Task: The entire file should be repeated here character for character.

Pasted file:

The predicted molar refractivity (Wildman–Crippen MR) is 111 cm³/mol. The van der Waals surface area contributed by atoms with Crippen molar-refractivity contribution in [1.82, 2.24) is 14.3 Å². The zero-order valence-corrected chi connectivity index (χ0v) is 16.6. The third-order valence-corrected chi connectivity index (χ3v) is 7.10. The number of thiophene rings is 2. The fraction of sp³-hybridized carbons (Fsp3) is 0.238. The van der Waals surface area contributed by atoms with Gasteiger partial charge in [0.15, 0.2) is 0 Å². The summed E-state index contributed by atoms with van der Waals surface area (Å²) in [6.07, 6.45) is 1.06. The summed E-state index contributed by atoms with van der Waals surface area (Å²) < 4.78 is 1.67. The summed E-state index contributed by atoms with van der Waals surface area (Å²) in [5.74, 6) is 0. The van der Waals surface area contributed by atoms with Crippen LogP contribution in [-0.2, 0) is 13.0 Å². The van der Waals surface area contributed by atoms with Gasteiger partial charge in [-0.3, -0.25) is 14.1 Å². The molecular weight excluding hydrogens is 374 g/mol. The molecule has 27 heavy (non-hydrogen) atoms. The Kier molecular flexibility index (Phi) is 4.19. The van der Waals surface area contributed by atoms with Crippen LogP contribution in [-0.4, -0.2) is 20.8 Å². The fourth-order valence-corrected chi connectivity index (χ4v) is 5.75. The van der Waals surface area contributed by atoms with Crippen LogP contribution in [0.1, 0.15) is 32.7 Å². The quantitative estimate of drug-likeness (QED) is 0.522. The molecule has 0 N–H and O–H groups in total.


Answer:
The predicted molar refractivity (Wildman–Crippen MR) is 111 cm³/mol. The van der Waals surface area contributed by atoms with Crippen molar-refractivity contribution in [1.82, 2.24) is 14.3 Å². The zero-order valence-corrected chi connectivity index (χ0v) is 16.6. The third-order valence-corrected chi connectivity index (χ3v) is 7.10. The number of thiophene rings is 2. The fraction of sp³-hybridized carbons (Fsp3) is 0.238. The van der Waals surface area contributed by atoms with Gasteiger partial charge in [0.15, 0.2) is 0 Å². The summed E-state index contributed by atoms with van der Waals surface area (Å²) in [6.07, 6.45) is 1.06. The summed E-state index contributed by atoms with van der Waals surface area (Å²) < 4.78 is 1.67. The summed E-state index contributed by atoms with van der Waals surface area (Å²) in [5.74, 6) is 0. The van der Waals surface area contributed by atoms with Crippen LogP contribution in [-0.2, 0) is 13.0 Å². The van der Waals surface area contributed by atoms with Gasteiger partial charge in [-0.3, -0.25) is 14.1 Å². The molecular weight excluding hydrogens is 374 g/mol. The molecule has 27 heavy (non-hydrogen) atoms. The Kier molecular flexibility index (Phi) is 4.19. The van der Waals surface area contributed by atoms with Crippen LogP contribution in [-0.4, -0.2) is 20.8 Å². The fourth-order valence-corrected chi connectivity index (χ4v) is 5.75. The van der Waals surface area contributed by atoms with Crippen LogP contribution in [0.1, 0.15) is 32.7 Å². The quantitative estimate of drug-likeness (QED) is 0.522. The molecule has 0 N–H and O–H groups in total.